I had to give birth to my sec­ond child in jail


Marie Claire (South Africa) - - CONTENTS - AS TOLD TO CHANA BOUCHER

Shack­led to a bed in a pub­lic hospi­tal, in pain, with only an un­sym­pa­thetic prison guard and a mid­wife by my side: it’s not how I pic­tured my­self giv­ing birth to my son. The hospi­tal was filthy, the toi­lets were cov­ered in blood, and used san­i­tary pads cov­ered the floor. I was look­ing for­ward to go­ing back to Sun City – not the hol­i­day re­sort – Jo’burg’s max­i­mum se­cu­rity prison. It’s where I was serv­ing my 10-month prison sen­tence for a fraud con­vic­tion.

In my mind what hap­pened to me didn’t hap­pen to people with my back­ground. I had a de­cent up­bring­ing, my fa­ther was wealthy and my mother a good provider.But when they di­vorced, my mom and I moved to Jo’burg. Af­ter study­ing travel and tourism, I landed a job as a con­sul­tant at a travel com­pany. I loved it and worked my way up un­til I was ap­pointed in­land im­ple­men­ta­tion man­ager. One of my re­spon­si­bil­i­ties was re­cruit­ing staff to work as in-house con­sul­tants for our cor­po­rate clients. Dur­ing that time, I met my ex-hus­band. Our re­la­tion­ship was great un­til he be­came phys­i­cally and emo­tion­ally abu­sive. He of­ten just sat at home all day smok­ing weed.

I thought things would im­prove if I mar­ried him and gave him a child, but his at­ti­tude only wors­ened. When our daugh­ter was two years old, I left him af­ter he punched me in the face. From that day he was no longer part of my life but I still had to stand trial with him for two years for a crime we com­mit­ted to­gether. He had started a re­cruit­ment agency and my em­ployer was his main client. I was re­ceiv­ing hun­dreds of CVs and would of­ten give them to him to see if he could find jobs for them. On oc­ca­sion I would need to fill a po­si­tion and would pick from the CVs I had given him. We then told my com­pany the can­di­date was re­cruited by my ex-hus­band’s com­pany, and charged them a re­cruit­ment fee.

When an in­ves­ti­ga­tion was car­ried out I was charged with de­fraud­ing my com­pany out of R100 000. The foren­sic in­ves­ti­ga­tor warned me that, if found guilty, I’d go to jail and my daugh­ter (then only six weeks old) would go to fos­ter care. I de­nied the charge out­right. A year into the trial I re­con­nected with an old school friend. Our re­la­tion­ship grew and while liv­ing to­gether I fell preg­nant with his baby. I was then found guilty of fraud and, on the day of sen­tenc­ing, I dropped my daugh­ter off at my mom’s house and told her I would see her later. ‘Later’ turned out to be al­most a year af­ter­wards. I was sen­tenced to five years’ cor­rec­tional su­per­vi­sion and a min­i­mum of 10 months’ in­car­cer­a­tion.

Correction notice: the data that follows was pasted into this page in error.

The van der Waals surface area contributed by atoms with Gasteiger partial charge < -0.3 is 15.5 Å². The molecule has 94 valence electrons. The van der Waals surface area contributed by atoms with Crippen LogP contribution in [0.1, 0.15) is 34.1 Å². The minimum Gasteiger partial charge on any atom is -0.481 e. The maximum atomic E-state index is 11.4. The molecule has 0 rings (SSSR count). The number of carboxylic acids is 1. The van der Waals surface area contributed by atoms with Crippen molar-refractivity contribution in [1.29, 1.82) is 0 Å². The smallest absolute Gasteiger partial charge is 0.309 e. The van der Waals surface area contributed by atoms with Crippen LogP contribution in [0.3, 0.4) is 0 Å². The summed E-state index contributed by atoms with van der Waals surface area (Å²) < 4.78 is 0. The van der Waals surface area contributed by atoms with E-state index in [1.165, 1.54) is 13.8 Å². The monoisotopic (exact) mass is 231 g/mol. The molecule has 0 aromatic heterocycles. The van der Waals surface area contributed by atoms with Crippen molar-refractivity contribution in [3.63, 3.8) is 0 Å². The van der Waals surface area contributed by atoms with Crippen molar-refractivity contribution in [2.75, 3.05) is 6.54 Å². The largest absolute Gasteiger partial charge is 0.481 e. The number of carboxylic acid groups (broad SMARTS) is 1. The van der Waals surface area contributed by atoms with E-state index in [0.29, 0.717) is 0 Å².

The hu­mil­i­a­tion started when I ar­rived at the prison. They took all my be­long­ings and I was strip-searched in front of about 30 other in­mates; they even did a cav­ity search.

Be­cause I was six months preg­nant I was locked up in the ma­ter­nity sec­tion of the prison where I shared a cell with 16 other women. We just sat around and talked to each other all day.There was never any peace; the lights were on from 5am to 10pm and I was too scared to sleep for the first few nights. Even though I was preg­nant I lost 29kg. Pre­na­tal check-ups at the pub­lic hospi­tal were equally de­mean­ing be­cause I would have to walk through in my prison uni­form, hand­cuffs and leg irons. On the day I was sched­uled to have a Cae­sarean, I was taken to an­other pub­lic hospi­tal but put at the back of the queue as more press­ing emer­gen­cies came in. Af­ter four days of no wa­ter or food be­cause I was ex­pect­ing to go into theatre, I col­lapsed. It was now too late to have the C-sec­tion. Luck­ily I had an easy birth, it just took two pushes and he was out. We went back to the prison the next day and my son shared my bed un­til the day I was re­leased. I hadn’t seen my daugh­ter be­cause I didn’t want her to visit me in prison. She thought I was at work. We spoke on the phone once a week ex­cept when she didn’t want to talk to me. When I ar­rived at my mom’s house, which was to be­come my home while un­der house ar­rest, my daugh­ter threw her arms around me and said: ‘I’m so happy you are home. I missed you so much.’ In that in­stant she for­gave me and all was for­got­ten.

I have re­mar­ried (that old school friend) but I am open about my past. I’m done with se­crets. I speak about fraud and my ex­pe­ri­ence at events to help oth­ers avoid mak­ing the mis­takes I made. I was hired by some­one who heard one of my talks and of­fered me a po­si­tion at their travel com­pany. My pa­role con­di­tions al­low me to go to work dur­ing the week; I just have to be home by 9pm and I may not leave Gaut­eng with­out per­mis­sion. At first I was an­gry, but I was also ashamed and had to deal with the em­bar­rass­ment that my fam­ily was also fac­ing. Over time, though, I’ve re­alised they had served ev­ery day of my sen­tence with me too. And I have also learnt for­give­ness, ac­cep­tance and tol­er­ance.

An­drea with her sec­ond hus­band, em­brac­ing life, post-prison.

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